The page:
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How Crowdfunding Can Boost Your Investment Diversity

posted Dec 30, 2013, 4:07 PM by Unknown user   [ updated Dec 30, 2013, 4:08 PM ]
Remember the adage, “Don’t put all your eggs in one basket”? This old saying certainly holds when making investing decisions; in fact, diversification—both between asset classes and within individual asset classes—ranks among the most powerful tools in your arsenal when it comes to reducing avoidable risk. As I've talked about before in this column, diversification is critical for any type of investing, in particular alternative investing. Equity crowdfunding is simply a mechanism to facilitate investments into private companies.

Here’s why diversification is so important.

Importance of Diversification

In a nutshell, investment diversification simply means allocating your financial resources across multiple instruments and areas in order to reduce risk. Because these different instruments and areas react differently to events that affect the economy and the market, diversified asset allocation may help protect your portfolio against suffering loss across the board.

Think of it this way: Consider a store that sells both rain boots and flip-flops. Would the shopkeeper expect to sell both of these items at the same time? Probably not—but that’s the point. On sunny days, customers will purchase flip-flops, and on rainy days, there’ll be a run on rain boots. No matter what the weather, the shopkeeper is making money.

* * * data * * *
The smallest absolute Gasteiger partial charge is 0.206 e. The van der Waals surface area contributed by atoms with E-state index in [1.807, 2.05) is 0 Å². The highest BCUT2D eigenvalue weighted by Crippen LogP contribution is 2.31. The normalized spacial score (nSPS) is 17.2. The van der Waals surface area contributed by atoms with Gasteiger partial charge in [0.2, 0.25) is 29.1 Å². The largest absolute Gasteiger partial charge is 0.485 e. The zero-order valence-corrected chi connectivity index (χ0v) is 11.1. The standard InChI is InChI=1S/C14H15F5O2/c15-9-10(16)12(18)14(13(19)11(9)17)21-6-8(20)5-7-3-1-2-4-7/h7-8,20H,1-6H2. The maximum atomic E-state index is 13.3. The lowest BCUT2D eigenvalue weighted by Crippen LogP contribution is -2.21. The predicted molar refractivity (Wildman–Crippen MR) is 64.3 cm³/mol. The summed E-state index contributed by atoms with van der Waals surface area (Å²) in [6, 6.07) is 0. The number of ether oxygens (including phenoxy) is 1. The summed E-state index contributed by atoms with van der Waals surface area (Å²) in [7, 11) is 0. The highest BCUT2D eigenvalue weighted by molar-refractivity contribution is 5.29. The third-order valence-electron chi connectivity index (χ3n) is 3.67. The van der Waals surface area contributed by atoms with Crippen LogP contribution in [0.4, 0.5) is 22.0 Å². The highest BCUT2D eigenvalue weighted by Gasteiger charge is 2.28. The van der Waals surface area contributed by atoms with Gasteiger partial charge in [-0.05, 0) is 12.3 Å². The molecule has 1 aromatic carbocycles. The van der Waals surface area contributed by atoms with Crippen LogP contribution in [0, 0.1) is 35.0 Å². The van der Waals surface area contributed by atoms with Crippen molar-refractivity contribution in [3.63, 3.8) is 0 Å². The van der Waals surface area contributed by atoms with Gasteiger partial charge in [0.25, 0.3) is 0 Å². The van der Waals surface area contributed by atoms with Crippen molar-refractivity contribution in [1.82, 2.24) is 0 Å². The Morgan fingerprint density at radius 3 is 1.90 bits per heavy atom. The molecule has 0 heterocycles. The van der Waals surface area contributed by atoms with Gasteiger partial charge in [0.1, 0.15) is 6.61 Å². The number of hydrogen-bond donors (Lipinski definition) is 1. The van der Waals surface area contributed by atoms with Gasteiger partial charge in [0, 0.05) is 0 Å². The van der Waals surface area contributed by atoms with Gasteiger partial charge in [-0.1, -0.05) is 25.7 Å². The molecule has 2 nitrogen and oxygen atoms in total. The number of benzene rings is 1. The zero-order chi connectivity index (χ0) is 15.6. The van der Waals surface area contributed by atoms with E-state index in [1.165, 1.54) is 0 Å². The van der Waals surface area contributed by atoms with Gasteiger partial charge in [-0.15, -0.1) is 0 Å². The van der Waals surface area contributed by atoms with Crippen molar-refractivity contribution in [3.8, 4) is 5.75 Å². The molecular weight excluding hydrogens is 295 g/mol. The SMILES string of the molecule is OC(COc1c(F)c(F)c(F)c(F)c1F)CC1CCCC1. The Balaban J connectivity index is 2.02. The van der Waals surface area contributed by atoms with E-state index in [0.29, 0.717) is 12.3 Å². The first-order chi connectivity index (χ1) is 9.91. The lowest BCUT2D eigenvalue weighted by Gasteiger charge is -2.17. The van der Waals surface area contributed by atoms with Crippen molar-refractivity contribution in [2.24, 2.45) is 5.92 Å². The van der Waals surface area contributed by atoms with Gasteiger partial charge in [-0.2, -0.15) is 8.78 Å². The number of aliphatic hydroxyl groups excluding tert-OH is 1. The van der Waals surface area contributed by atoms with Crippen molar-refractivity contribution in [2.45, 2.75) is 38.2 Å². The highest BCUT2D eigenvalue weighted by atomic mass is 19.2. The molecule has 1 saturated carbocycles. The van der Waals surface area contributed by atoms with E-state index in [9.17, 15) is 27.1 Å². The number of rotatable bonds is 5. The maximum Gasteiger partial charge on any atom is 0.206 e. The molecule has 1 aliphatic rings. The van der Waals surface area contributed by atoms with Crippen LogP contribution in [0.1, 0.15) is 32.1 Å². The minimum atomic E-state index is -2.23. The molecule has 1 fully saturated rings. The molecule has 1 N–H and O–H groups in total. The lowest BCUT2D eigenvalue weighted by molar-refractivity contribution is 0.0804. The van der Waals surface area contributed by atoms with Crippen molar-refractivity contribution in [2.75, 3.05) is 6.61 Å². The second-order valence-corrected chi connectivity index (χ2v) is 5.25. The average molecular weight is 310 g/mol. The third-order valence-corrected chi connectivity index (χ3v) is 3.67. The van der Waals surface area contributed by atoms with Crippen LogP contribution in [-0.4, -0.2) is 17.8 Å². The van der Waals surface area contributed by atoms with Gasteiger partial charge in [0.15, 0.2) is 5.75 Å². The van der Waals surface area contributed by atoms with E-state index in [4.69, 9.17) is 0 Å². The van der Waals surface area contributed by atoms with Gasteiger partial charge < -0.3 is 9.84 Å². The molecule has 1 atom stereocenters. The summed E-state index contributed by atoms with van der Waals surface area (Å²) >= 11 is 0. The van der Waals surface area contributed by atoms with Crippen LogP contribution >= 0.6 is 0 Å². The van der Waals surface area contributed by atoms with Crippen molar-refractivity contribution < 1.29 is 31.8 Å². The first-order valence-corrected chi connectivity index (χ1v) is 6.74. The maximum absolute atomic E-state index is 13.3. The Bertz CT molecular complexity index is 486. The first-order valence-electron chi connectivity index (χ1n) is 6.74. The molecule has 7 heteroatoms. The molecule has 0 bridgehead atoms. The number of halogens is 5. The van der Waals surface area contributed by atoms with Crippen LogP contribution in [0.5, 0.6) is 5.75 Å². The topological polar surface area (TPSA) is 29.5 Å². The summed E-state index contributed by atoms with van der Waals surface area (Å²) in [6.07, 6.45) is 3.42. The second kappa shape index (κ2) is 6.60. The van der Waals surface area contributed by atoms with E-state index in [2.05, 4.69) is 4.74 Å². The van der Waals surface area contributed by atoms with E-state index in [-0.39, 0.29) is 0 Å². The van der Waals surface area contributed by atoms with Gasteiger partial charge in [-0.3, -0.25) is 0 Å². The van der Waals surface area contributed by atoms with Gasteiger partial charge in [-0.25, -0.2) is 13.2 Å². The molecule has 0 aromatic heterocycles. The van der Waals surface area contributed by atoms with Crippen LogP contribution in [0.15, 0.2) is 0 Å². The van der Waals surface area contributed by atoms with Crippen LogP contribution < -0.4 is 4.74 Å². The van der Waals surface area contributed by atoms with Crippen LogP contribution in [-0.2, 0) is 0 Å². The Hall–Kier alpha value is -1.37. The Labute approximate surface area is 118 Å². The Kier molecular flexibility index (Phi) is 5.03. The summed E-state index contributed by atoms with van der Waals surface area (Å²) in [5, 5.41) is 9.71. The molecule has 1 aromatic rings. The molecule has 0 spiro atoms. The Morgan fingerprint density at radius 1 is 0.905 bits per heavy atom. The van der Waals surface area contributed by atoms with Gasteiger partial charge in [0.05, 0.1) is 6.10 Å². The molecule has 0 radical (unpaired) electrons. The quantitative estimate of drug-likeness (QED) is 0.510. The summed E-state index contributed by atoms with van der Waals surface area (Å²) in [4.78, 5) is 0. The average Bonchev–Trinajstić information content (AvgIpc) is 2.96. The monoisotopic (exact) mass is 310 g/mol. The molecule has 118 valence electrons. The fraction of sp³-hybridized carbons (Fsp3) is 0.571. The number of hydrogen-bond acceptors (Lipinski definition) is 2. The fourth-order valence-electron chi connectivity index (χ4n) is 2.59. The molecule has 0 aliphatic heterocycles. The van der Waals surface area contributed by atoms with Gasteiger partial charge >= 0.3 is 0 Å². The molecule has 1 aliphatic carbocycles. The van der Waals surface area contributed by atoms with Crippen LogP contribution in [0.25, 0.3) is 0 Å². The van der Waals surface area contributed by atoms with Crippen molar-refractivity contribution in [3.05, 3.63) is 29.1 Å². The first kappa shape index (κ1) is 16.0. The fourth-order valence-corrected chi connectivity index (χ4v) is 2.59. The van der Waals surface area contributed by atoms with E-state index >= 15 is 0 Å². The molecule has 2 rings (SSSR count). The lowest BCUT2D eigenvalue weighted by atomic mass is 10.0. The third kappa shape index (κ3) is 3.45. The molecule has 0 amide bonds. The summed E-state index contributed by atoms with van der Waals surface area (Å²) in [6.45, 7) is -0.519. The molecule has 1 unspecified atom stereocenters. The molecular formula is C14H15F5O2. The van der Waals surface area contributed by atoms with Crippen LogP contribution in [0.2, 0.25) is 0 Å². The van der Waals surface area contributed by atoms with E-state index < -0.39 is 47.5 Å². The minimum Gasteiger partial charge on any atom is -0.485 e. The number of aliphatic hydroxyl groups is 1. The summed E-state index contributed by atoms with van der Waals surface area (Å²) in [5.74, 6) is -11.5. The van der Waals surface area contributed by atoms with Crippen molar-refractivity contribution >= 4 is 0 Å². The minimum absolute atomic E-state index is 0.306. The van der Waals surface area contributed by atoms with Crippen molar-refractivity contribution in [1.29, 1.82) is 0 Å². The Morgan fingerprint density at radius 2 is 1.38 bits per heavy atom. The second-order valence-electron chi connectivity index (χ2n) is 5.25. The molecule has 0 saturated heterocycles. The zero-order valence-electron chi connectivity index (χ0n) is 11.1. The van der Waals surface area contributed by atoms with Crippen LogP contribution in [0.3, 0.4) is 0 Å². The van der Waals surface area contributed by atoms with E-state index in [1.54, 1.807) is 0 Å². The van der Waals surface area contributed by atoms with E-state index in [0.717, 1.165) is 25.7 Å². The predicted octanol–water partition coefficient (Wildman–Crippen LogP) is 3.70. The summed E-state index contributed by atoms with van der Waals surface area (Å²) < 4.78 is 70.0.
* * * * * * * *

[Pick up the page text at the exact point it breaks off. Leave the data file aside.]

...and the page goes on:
This concept applies to investing as well. When implemented effectively within a well-designed portfolio, this risk management technique balances investments across a range of industries and asset classes, including, for example, public equity, debt and private equity

But it doesn’t stop there. A well-balanced portfolio also includes investments across a range of instruments within an asset class—in other words, more than the five to 10 investments that many financial advisors recommend.

These two facets of diversification mitigate the effects of volatility on a portfolio by spreading risk across a wider field. For instance, if you load your portfolio with stocks from one industry, such as banking or technology, an event that tanks those stocks—such as the bursting bubbles we saw over the past decade—will lead to a drop in your portfolio’s value. In contrast, only portions of a portfolio that contain instruments from many classes—stocks, bonds and funds, for example—and across many industries will be affected.


Diversification is based on the principle of correlation, or connections between assets. Correlated assets move together—They’re affected in similar ways by the same market forces—while uncorrelated assets move in different directions.

Correlation is determined using historical return data. It’s expressed as a number from -1 to +1. The higher the correlation, the closer the movements, and vice versa. For instance, stocks with a 0.6 correlation moved in the same direction 60 percent of the time, while stocks with a -0.6 correction moved in opposite directions 60 percent of the time.

As a general rule, lower correlations lead to greater diversification. In theory, this means that combining assets with low correlations in a portfolio tends to lead to greater efficiency—or the same returns with less risk.


While the theory behind diversification isn’t difficult to understand, applying it is a bit more involved. Asset allocation is a personal process that depends on your unique financial situation. Generally, the amount of assets you allocate across categories depends on three factors:
Your time horizon
Your tolerance for risk
Your overall financial goals

Diversification requires investment across asset classes, which include public equity, debt and private equity.

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